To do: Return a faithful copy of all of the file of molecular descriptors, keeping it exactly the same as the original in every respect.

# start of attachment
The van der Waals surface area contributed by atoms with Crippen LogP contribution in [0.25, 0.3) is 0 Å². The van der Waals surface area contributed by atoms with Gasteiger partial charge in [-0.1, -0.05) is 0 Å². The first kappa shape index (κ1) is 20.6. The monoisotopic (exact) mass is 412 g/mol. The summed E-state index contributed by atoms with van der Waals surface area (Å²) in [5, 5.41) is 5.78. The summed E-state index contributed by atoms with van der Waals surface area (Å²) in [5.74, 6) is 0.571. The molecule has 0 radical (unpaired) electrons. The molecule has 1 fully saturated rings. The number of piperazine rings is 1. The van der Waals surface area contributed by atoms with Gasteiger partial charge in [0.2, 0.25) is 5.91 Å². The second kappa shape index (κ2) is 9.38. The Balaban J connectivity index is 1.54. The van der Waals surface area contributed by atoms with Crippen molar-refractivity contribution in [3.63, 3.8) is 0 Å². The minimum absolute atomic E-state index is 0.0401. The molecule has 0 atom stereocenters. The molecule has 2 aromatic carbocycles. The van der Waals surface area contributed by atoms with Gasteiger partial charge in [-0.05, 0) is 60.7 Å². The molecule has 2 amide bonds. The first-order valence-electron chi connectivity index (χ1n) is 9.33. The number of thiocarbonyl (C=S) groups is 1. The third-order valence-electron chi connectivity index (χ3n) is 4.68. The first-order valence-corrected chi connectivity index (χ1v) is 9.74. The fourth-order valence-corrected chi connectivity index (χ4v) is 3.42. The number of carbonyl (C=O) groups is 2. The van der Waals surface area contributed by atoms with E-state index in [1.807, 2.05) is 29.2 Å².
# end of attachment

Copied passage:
The van der Waals surface area contributed by atoms with Crippen LogP contribution in [0.25, 0.3) is 0 Å². The van der Waals surface area contributed by atoms with Gasteiger partial charge in [-0.1, -0.05) is 0 Å². The first kappa shape index (κ1) is 20.6. The monoisotopic (exact) mass is 412 g/mol. The summed E-state index contributed by atoms with van der Waals surface area (Å²) in [5, 5.41) is 5.78. The summed E-state index contributed by atoms with van der Waals surface area (Å²) in [5.74, 6) is 0.571. The molecule has 0 radical (unpaired) electrons. The molecule has 1 fully saturated rings. The number of piperazine rings is 1. The van der Waals surface area contributed by atoms with Gasteiger partial charge in [0.2, 0.25) is 5.91 Å². The second kappa shape index (κ2) is 9.38. The Balaban J connectivity index is 1.54. The van der Waals surface area contributed by atoms with Crippen molar-refractivity contribution in [3.63, 3.8) is 0 Å². The minimum absolute atomic E-state index is 0.0401. The molecule has 0 atom stereocenters. The molecule has 2 aromatic carbocycles. The van der Waals surface area contributed by atoms with Gasteiger partial charge in [-0.05, 0) is 60.7 Å². The molecule has 2 amide bonds. The first-order valence-electron chi connectivity index (χ1n) is 9.33. The number of thiocarbonyl (C=S) groups is 1. The third-order valence-electron chi connectivity index (χ3n) is 4.68. The first-order valence-corrected chi connectivity index (χ1v) is 9.74. The fourth-order valence-corrected chi connectivity index (χ4v) is 3.42. The number of carbonyl (C=O) groups is 2. The van der Waals surface area contributed by atoms with E-state index in [1.807, 2.05) is 29.2 Å².